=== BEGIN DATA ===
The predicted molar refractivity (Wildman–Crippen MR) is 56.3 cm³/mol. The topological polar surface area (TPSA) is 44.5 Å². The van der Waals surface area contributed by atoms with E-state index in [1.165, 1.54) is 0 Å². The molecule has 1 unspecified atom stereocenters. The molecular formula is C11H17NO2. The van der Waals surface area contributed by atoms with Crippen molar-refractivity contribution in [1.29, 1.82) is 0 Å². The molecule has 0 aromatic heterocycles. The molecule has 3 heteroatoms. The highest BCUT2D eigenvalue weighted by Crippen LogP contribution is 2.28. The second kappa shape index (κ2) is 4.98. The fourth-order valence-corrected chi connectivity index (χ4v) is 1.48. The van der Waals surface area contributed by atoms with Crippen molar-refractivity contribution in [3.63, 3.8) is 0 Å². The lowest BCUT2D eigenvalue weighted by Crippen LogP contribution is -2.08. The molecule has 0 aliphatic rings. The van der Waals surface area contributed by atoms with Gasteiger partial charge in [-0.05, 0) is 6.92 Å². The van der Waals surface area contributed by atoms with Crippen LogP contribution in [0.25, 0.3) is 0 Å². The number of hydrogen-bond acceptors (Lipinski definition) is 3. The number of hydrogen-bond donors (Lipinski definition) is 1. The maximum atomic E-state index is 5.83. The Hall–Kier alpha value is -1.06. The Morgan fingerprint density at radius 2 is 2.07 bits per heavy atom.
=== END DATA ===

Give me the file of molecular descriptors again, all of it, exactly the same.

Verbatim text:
The predicted molar refractivity (Wildman–Crippen MR) is 56.3 cm³/mol. The topological polar surface area (TPSA) is 44.5 Å². The van der Waals surface area contributed by atoms with E-state index in [1.165, 1.54) is 0 Å². The molecule has 1 unspecified atom stereocenters. The molecular formula is C11H17NO2. The van der Waals surface area contributed by atoms with Crippen molar-refractivity contribution in [1.29, 1.82) is 0 Å². The molecule has 0 aromatic heterocycles. The molecule has 3 heteroatoms. The highest BCUT2D eigenvalue weighted by Crippen LogP contribution is 2.28. The second kappa shape index (κ2) is 4.98. The fourth-order valence-corrected chi connectivity index (χ4v) is 1.48. The van der Waals surface area contributed by atoms with Crippen molar-refractivity contribution in [3.63, 3.8) is 0 Å². The lowest BCUT2D eigenvalue weighted by Crippen LogP contribution is -2.08. The molecule has 0 aliphatic rings. The van der Waals surface area contributed by atoms with Gasteiger partial charge in [-0.05, 0) is 6.92 Å². The van der Waals surface area contributed by atoms with Crippen LogP contribution in [0.25, 0.3) is 0 Å². The number of hydrogen-bond acceptors (Lipinski definition) is 3. The number of hydrogen-bond donors (Lipinski definition) is 1. The maximum atomic E-state index is 5.83. The Hall–Kier alpha value is -1.06. The Morgan fingerprint density at radius 2 is 2.07 bits per heavy atom.